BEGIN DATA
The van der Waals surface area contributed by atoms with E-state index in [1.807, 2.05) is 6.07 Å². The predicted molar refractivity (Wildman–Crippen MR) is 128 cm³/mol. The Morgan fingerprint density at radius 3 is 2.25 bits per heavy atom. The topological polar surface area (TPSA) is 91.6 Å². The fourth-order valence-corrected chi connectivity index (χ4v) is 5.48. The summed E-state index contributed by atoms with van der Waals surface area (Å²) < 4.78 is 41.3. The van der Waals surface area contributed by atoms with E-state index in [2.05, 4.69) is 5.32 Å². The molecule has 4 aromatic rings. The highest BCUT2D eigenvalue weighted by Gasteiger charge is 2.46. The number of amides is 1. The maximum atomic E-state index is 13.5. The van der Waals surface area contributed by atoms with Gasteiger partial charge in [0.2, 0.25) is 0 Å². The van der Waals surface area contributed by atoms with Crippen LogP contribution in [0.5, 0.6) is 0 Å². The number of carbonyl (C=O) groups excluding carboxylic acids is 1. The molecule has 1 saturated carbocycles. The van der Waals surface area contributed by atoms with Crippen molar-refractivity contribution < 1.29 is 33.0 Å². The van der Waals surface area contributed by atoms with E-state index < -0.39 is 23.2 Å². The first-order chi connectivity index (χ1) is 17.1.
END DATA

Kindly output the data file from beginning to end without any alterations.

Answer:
The van der Waals surface area contributed by atoms with E-state index in [1.807, 2.05) is 6.07 Å². The predicted molar refractivity (Wildman–Crippen MR) is 128 cm³/mol. The Morgan fingerprint density at radius 3 is 2.25 bits per heavy atom. The topological polar surface area (TPSA) is 91.6 Å². The fourth-order valence-corrected chi connectivity index (χ4v) is 5.48. The summed E-state index contributed by atoms with van der Waals surface area (Å²) < 4.78 is 41.3. The van der Waals surface area contributed by atoms with E-state index in [2.05, 4.69) is 5.32 Å². The molecule has 4 aromatic rings. The highest BCUT2D eigenvalue weighted by Gasteiger charge is 2.46. The number of amides is 1. The maximum atomic E-state index is 13.5. The van der Waals surface area contributed by atoms with Gasteiger partial charge in [0.2, 0.25) is 0 Å². The van der Waals surface area contributed by atoms with Crippen LogP contribution in [0.5, 0.6) is 0 Å². The number of carbonyl (C=O) groups excluding carboxylic acids is 1. The molecule has 1 saturated carbocycles. The van der Waals surface area contributed by atoms with Crippen molar-refractivity contribution < 1.29 is 33.0 Å². The van der Waals surface area contributed by atoms with E-state index < -0.39 is 23.2 Å². The first-order chi connectivity index (χ1) is 17.1.